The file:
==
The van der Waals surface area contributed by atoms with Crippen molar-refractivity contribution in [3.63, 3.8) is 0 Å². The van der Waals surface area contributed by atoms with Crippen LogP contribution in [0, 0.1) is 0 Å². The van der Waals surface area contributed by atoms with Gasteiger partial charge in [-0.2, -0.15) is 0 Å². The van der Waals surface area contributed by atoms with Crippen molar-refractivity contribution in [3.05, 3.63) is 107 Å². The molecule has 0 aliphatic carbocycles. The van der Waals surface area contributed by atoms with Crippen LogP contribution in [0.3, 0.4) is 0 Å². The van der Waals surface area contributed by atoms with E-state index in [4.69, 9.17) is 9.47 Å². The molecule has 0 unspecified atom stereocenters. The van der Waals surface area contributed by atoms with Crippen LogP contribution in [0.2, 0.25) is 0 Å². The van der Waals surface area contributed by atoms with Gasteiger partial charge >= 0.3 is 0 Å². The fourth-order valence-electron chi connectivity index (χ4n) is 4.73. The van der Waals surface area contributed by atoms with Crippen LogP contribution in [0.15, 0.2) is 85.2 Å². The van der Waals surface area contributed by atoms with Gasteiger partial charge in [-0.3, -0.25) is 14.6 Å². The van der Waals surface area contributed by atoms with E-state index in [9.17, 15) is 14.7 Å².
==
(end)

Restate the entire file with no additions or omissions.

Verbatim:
The van der Waals surface area contributed by atoms with Crippen molar-refractivity contribution in [3.63, 3.8) is 0 Å². The van der Waals surface area contributed by atoms with Crippen LogP contribution in [0, 0.1) is 0 Å². The van der Waals surface area contributed by atoms with Gasteiger partial charge in [-0.2, -0.15) is 0 Å². The van der Waals surface area contributed by atoms with Crippen molar-refractivity contribution in [3.05, 3.63) is 107 Å². The molecule has 0 aliphatic carbocycles. The van der Waals surface area contributed by atoms with Crippen LogP contribution in [0.3, 0.4) is 0 Å². The van der Waals surface area contributed by atoms with E-state index in [4.69, 9.17) is 9.47 Å². The molecule has 0 unspecified atom stereocenters. The van der Waals surface area contributed by atoms with Crippen LogP contribution in [0.2, 0.25) is 0 Å². The van der Waals surface area contributed by atoms with Gasteiger partial charge >= 0.3 is 0 Å². The fourth-order valence-electron chi connectivity index (χ4n) is 4.73. The van der Waals surface area contributed by atoms with Crippen LogP contribution in [0.15, 0.2) is 85.2 Å². The van der Waals surface area contributed by atoms with Gasteiger partial charge in [-0.3, -0.25) is 14.6 Å². The van der Waals surface area contributed by atoms with E-state index in [9.17, 15) is 14.7 Å².